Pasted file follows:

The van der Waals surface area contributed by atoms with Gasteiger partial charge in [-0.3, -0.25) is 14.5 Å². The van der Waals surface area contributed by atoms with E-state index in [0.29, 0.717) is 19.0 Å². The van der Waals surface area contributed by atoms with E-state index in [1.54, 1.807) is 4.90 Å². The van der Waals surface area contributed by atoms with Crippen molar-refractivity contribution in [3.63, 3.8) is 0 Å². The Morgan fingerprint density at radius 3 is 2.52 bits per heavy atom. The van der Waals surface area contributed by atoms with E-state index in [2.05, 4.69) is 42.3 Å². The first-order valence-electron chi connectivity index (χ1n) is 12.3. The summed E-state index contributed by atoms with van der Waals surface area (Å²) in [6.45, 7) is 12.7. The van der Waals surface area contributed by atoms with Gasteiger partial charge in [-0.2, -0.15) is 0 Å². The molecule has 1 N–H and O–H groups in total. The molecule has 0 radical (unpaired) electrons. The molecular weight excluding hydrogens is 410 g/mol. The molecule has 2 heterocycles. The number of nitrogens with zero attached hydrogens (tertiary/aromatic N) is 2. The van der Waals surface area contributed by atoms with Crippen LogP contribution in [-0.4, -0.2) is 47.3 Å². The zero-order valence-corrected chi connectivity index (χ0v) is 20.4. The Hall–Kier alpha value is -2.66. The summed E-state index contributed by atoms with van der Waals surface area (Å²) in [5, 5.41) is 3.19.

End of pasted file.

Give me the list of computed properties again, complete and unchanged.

The van der Waals surface area contributed by atoms with Gasteiger partial charge in [-0.3, -0.25) is 14.5 Å². The van der Waals surface area contributed by atoms with E-state index in [0.29, 0.717) is 19.0 Å². The van der Waals surface area contributed by atoms with E-state index in [1.54, 1.807) is 4.90 Å². The van der Waals surface area contributed by atoms with Crippen molar-refractivity contribution in [3.63, 3.8) is 0 Å². The Morgan fingerprint density at radius 3 is 2.52 bits per heavy atom. The van der Waals surface area contributed by atoms with E-state index in [2.05, 4.69) is 42.3 Å². The first-order valence-electron chi connectivity index (χ1n) is 12.3. The summed E-state index contributed by atoms with van der Waals surface area (Å²) in [6.45, 7) is 12.7. The van der Waals surface area contributed by atoms with Gasteiger partial charge in [-0.2, -0.15) is 0 Å². The molecule has 1 N–H and O–H groups in total. The molecule has 0 radical (unpaired) electrons. The molecular weight excluding hydrogens is 410 g/mol. The molecule has 2 heterocycles. The number of nitrogens with zero attached hydrogens (tertiary/aromatic N) is 2. The van der Waals surface area contributed by atoms with Crippen LogP contribution in [-0.4, -0.2) is 47.3 Å². The zero-order valence-corrected chi connectivity index (χ0v) is 20.4. The Hall–Kier alpha value is -2.66. The summed E-state index contributed by atoms with van der Waals surface area (Å²) in [5, 5.41) is 3.19.